The fundamental intent of the investigate was to comprehend and
investigate the levels of white-collar crime (current) that the American
corporate organizations encounter. The study was combining both the
private and public sector with key attention and dedicated to causes and
types of frauds that occur under the blanket of white-collar jobs
(Colbert & Alderman, 1995). Further, the measures that are undertaken to
stop any potential and occurring frauds will also be given substantial
attention, in the study. The final intent of the investigate was to
offer the entire stakeholders with essential information concerning
white-collar crime, which should facilitate detection and prevention of
the same (Benson & Elizabeth, 1992).
Problem Statement
The cost of detecting and preventing white-collar crimes is prohibitive,
and many corporations opt to ignore the problem, instead of tackling it
(Colbert & Alderman, 1995). This notion is cultivated on the grounds of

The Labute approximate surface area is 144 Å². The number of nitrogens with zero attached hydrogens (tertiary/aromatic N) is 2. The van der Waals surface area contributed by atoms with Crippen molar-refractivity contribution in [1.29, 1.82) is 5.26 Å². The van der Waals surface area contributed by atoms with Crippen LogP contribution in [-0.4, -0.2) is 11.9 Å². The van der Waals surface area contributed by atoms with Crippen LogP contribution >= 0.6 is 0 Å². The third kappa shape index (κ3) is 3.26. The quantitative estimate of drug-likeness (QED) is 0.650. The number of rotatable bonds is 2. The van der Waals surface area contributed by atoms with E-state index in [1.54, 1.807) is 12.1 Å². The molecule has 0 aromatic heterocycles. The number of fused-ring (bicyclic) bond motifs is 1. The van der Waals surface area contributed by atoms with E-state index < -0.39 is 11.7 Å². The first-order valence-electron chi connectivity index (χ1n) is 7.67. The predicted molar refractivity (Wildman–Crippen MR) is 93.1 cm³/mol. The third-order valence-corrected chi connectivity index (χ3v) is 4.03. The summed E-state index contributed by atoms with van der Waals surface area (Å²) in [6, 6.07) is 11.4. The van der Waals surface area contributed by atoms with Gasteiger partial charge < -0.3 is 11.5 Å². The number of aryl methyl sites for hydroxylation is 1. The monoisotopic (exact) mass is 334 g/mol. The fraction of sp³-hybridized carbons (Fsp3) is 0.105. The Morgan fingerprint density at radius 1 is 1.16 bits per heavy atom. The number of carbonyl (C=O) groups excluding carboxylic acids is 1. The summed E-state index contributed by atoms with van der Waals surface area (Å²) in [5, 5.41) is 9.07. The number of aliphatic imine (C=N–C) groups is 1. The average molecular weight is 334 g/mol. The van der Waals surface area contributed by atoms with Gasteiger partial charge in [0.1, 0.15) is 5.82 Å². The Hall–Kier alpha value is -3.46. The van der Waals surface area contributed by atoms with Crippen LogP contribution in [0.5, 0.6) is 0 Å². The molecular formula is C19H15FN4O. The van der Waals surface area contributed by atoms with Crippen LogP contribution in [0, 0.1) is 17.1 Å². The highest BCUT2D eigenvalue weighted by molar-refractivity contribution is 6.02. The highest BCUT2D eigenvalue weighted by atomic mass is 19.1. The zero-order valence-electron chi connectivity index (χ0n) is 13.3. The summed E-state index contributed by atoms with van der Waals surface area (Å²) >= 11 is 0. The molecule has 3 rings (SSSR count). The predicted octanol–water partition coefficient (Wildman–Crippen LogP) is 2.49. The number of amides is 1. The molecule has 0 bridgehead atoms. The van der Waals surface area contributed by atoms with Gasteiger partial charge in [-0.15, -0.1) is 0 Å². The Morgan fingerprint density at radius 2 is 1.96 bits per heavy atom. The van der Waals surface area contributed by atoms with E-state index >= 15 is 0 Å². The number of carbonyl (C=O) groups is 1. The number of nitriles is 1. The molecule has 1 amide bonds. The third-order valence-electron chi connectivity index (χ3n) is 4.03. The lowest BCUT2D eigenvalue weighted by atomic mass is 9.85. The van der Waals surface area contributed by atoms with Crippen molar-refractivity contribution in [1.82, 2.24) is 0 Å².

belief where many corporation perceive their organizations as having
superb traditions and culture thus immune from frauds (Schrager &
Short, 1978). Therefore, such corporations do not find it logical to
invest heavily on fraud deterrence. The belief of fraud immunity and
invincibility to white-collar crime is reinforced by the fact that some
companies have never encountered white-collar crime (Anon, 2000).
However, reality studies prove that most corporations lose a substantial
ratio of their turnover to white-collar frauds.
Notably, there is no corporation that can go public about her
vulnerability to frauds as this would damage the reputation of the
company (Eitle, 2002). Therefore, the malpractice has gained roots in